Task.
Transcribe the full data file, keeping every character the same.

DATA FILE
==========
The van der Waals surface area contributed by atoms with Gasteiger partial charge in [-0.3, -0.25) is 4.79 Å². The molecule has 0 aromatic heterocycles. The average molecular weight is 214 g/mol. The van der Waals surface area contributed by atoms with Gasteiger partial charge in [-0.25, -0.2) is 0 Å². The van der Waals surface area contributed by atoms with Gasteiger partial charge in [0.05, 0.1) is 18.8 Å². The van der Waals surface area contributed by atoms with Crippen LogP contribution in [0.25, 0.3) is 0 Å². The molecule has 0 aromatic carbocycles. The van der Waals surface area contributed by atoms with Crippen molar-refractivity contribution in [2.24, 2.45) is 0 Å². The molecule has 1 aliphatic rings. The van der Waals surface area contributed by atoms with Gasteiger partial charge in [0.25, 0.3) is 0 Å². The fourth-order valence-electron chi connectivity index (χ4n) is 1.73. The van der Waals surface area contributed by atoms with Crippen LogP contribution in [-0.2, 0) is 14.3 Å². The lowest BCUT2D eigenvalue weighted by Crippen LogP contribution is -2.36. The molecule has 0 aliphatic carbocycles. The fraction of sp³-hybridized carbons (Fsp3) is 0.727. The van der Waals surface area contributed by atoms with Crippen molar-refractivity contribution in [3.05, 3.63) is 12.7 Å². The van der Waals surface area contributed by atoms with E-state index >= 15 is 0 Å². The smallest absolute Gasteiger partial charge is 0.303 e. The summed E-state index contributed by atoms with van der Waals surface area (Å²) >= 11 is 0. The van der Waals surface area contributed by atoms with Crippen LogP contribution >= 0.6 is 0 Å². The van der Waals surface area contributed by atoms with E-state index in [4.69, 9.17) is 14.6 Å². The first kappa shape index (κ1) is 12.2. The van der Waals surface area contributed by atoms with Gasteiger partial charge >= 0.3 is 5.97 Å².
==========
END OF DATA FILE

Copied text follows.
The van der Waals surface area contributed by atoms with Gasteiger partial charge in [-0.3, -0.25) is 4.79 Å². The molecule has 0 aromatic heterocycles. The average molecular weight is 214 g/mol. The van der Waals surface area contributed by atoms with Gasteiger partial charge in [-0.25, -0.2) is 0 Å². The van der Waals surface area contributed by atoms with Gasteiger partial charge in [0.05, 0.1) is 18.8 Å². The van der Waals surface area contributed by atoms with Crippen LogP contribution in [0.25, 0.3) is 0 Å². The molecule has 0 aromatic carbocycles. The van der Waals surface area contributed by atoms with Crippen molar-refractivity contribution in [2.24, 2.45) is 0 Å². The molecule has 1 aliphatic rings. The van der Waals surface area contributed by atoms with Gasteiger partial charge in [0.25, 0.3) is 0 Å². The fourth-order valence-electron chi connectivity index (χ4n) is 1.73. The van der Waals surface area contributed by atoms with Crippen LogP contribution in [-0.2, 0) is 14.3 Å². The lowest BCUT2D eigenvalue weighted by Crippen LogP contribution is -2.36. The molecule has 0 aliphatic carbocycles. The fraction of sp³-hybridized carbons (Fsp3) is 0.727. The van der Waals surface area contributed by atoms with Crippen molar-refractivity contribution in [3.05, 3.63) is 12.7 Å². The van der Waals surface area contributed by atoms with E-state index >= 15 is 0 Å². The smallest absolute Gasteiger partial charge is 0.303 e. The summed E-state index contributed by atoms with van der Waals surface area (Å²) >= 11 is 0. The van der Waals surface area contributed by atoms with Crippen LogP contribution >= 0.6 is 0 Å². The van der Waals surface area contributed by atoms with E-state index in [4.69, 9.17) is 14.6 Å². The first kappa shape index (κ1) is 12.2. The van der Waals surface area contributed by atoms with Gasteiger partial charge >= 0.3 is 5.97 Å².